Every year, Citizens Advice runs Scams Awareness Fortnight with the Consumer Protection Partnership. Our guest explains what they’ve learnt about scams over the past year.
This is a guest post by Citizens Advice. All views expressed are its own and not necessarily shared by Which?.
Last year, we spoke to Which? about how we can stand together to take action against scams. We wrote this in the beginning of the coronavirus pandemic – when there were more scams around than ever before.
One year on and the picture is getting worse. But what have we learnt?
Anyone can fall victim to scams
People often assume that it’s older, less “digitally savvy” people that get scammed, but that couldn’t be further from the truth. Citizens Advice research found that while scammers are most likely to target over 55s, under 34s are almost five times more likely to fall victim.
This is for a couple of reasons; younger people have been disproportionately affected by the pandemic, they’re more likely to have lost jobs and be behind on their bills. Scammers prey on this vulnerability.
Younger people also spend more time online – giving scammers more opportunities to trick them, while many have a false confidence when it comes to staying safe. Younger people often think they’d never fall for a scam, and that they’d know how to spot one – but our data suggests this isn’t true.
There are many scams that target younger people on social media, including;
⚠ The offer of discounted designer or luxury items that are fake or non-existent
⚠ Friend requests from people not known to you to – this can lead to scams such as romance fraud or catfishing
⚠ Exciting job opportunities for non-existent roles
Scammers change their tactics frequently
Fraudsters have adapted their techniques whenever there’s been a new development in the pandemic. In March last year, Action Fraud warned about sales of face masks which were never delivered, while there were reports of people being tricked into paying for lists of infected people in their area.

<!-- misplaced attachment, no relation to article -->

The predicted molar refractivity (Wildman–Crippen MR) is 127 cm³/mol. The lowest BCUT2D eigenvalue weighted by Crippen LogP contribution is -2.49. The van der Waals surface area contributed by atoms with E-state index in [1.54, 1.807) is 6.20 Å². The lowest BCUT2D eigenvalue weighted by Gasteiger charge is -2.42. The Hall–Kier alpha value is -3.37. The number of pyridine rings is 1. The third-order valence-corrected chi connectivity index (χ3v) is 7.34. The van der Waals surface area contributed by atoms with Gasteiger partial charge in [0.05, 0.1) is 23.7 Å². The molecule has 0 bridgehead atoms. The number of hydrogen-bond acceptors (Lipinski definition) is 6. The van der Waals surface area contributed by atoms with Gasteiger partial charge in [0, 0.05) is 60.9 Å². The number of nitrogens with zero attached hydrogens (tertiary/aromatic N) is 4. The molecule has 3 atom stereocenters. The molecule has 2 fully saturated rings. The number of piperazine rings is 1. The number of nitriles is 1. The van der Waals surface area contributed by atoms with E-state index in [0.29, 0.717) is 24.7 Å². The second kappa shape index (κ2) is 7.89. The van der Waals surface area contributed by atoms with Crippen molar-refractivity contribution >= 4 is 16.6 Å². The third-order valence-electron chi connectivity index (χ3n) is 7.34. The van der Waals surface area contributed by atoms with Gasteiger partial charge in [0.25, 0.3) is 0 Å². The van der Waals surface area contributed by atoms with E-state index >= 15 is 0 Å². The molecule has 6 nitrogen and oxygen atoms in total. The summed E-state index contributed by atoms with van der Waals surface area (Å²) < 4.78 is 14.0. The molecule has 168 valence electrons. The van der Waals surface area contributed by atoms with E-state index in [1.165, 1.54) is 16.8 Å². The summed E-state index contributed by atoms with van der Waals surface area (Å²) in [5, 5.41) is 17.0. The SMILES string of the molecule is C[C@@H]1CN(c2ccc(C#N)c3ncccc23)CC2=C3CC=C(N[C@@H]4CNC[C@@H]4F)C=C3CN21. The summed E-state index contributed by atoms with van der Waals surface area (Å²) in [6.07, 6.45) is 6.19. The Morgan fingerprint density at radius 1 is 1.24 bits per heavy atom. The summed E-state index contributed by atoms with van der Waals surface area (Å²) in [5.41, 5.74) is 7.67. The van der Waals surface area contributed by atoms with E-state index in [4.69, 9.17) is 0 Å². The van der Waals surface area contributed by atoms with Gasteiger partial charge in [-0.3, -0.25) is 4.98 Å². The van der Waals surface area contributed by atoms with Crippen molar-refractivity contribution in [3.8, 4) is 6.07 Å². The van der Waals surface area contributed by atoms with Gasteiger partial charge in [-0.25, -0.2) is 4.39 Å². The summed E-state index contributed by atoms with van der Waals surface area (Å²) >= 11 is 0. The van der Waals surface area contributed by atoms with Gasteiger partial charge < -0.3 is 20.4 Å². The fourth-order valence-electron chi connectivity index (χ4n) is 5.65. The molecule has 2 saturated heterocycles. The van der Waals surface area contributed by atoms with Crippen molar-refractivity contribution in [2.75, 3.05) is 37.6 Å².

In June 2020, scammers circulated fake emails about Test and Trace which harvested victims’ details, and new scams appeared when the vaccination rollout began.
Scammers sent fake text messages offering people the chance to sign up for the vaccine. The links took people to phishing websites to gather personal and financial details.
A rise in investment scams
More recently, scammers are taking advantage of the financial pressures people are under. We found that scammers have targeted two in three adults since the beginning of the year. Out of those, 12% were from someone offering a fake investment or get rich quick scheme. Some of the main scams we’ve seen are:
⚠ Adverts offering fake “Get Rich Quick” schemes
⚠ Phone calls, texts or emails pretending to be from your bank, asking you to move your money or to provide your personal details
⚠ Scam emails or automated calls pretending to be from the government or an official company
⚠ An offer of a pensions review out of the blue
The importance of reporting scams
Reporting scams helps authorities stop the criminals responsible and protects others. Whilst scammers don’t seem to be slowing down anytime soon, the good news is that more people are reporting them.
Compared with the same period last year, we’ve seen a 123% increase in reports to our Consumer Service about scams. This is important because reporting informs the work of advice and enforcement agencies to prevent future scams.
By learning how scammers operate, and helping each other understand what to look out for, we can all work together to stop fraudsters in their tracks. As the situation changes with coronavirus, scammers will find new ways to exploit people – reporting scams as soon as you come across them is a vital tool in keeping up with them.
If you need further advice from us, you can get in touch with our Consumer Helpline on 0808 223 1133. You can also report scams via our Scams Action service.
Our annual awareness campaign is running until 27 June – want to get involved? Here’s how.
This was a guest post by Citizens Advice. All views expressed were its own and not necessarily shared by Which?.